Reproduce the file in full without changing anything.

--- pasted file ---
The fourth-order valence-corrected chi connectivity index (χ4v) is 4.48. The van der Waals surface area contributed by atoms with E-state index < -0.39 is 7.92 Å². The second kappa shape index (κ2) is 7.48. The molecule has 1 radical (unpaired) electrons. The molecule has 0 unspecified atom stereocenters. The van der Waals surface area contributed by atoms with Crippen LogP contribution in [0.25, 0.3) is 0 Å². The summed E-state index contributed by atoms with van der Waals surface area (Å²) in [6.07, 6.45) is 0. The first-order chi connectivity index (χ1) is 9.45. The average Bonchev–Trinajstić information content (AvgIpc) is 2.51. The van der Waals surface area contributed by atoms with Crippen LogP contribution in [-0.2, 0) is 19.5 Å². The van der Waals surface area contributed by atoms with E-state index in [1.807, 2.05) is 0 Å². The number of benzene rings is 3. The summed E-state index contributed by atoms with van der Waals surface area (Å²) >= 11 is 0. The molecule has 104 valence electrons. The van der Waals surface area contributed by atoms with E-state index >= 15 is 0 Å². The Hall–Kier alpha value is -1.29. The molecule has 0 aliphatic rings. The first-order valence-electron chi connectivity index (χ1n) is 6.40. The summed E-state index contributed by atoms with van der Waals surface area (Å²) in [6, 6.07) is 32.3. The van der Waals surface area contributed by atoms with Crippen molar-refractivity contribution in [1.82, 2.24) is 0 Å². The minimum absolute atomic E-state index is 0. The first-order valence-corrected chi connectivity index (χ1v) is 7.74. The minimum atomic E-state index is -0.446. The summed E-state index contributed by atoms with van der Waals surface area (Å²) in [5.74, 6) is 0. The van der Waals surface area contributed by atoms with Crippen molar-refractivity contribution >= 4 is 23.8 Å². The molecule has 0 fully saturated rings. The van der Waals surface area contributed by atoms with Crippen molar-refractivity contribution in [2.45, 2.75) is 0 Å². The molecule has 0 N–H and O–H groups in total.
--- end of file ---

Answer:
The fourth-order valence-corrected chi connectivity index (χ4v) is 4.48. The van der Waals surface area contributed by atoms with E-state index < -0.39 is 7.92 Å². The second kappa shape index (κ2) is 7.48. The molecule has 1 radical (unpaired) electrons. The molecule has 0 unspecified atom stereocenters. The van der Waals surface area contributed by atoms with Crippen LogP contribution in [0.25, 0.3) is 0 Å². The summed E-state index contributed by atoms with van der Waals surface area (Å²) in [6.07, 6.45) is 0. The first-order chi connectivity index (χ1) is 9.45. The average Bonchev–Trinajstić information content (AvgIpc) is 2.51. The van der Waals surface area contributed by atoms with Crippen LogP contribution in [-0.2, 0) is 19.5 Å². The van der Waals surface area contributed by atoms with E-state index in [1.807, 2.05) is 0 Å². The number of benzene rings is 3. The summed E-state index contributed by atoms with van der Waals surface area (Å²) >= 11 is 0. The molecule has 104 valence electrons. The van der Waals surface area contributed by atoms with E-state index >= 15 is 0 Å². The Hall–Kier alpha value is -1.29. The molecule has 0 aliphatic rings. The first-order valence-electron chi connectivity index (χ1n) is 6.40. The summed E-state index contributed by atoms with van der Waals surface area (Å²) in [6, 6.07) is 32.3. The van der Waals surface area contributed by atoms with Crippen molar-refractivity contribution in [1.82, 2.24) is 0 Å². The minimum absolute atomic E-state index is 0. The first-order valence-corrected chi connectivity index (χ1v) is 7.74. The minimum atomic E-state index is -0.446. The summed E-state index contributed by atoms with van der Waals surface area (Å²) in [5.74, 6) is 0. The van der Waals surface area contributed by atoms with Crippen molar-refractivity contribution >= 4 is 23.8 Å². The molecule has 0 fully saturated rings. The van der Waals surface area contributed by atoms with Crippen molar-refractivity contribution in [2.45, 2.75) is 0 Å². The molecule has 0 N–H and O–H groups in total.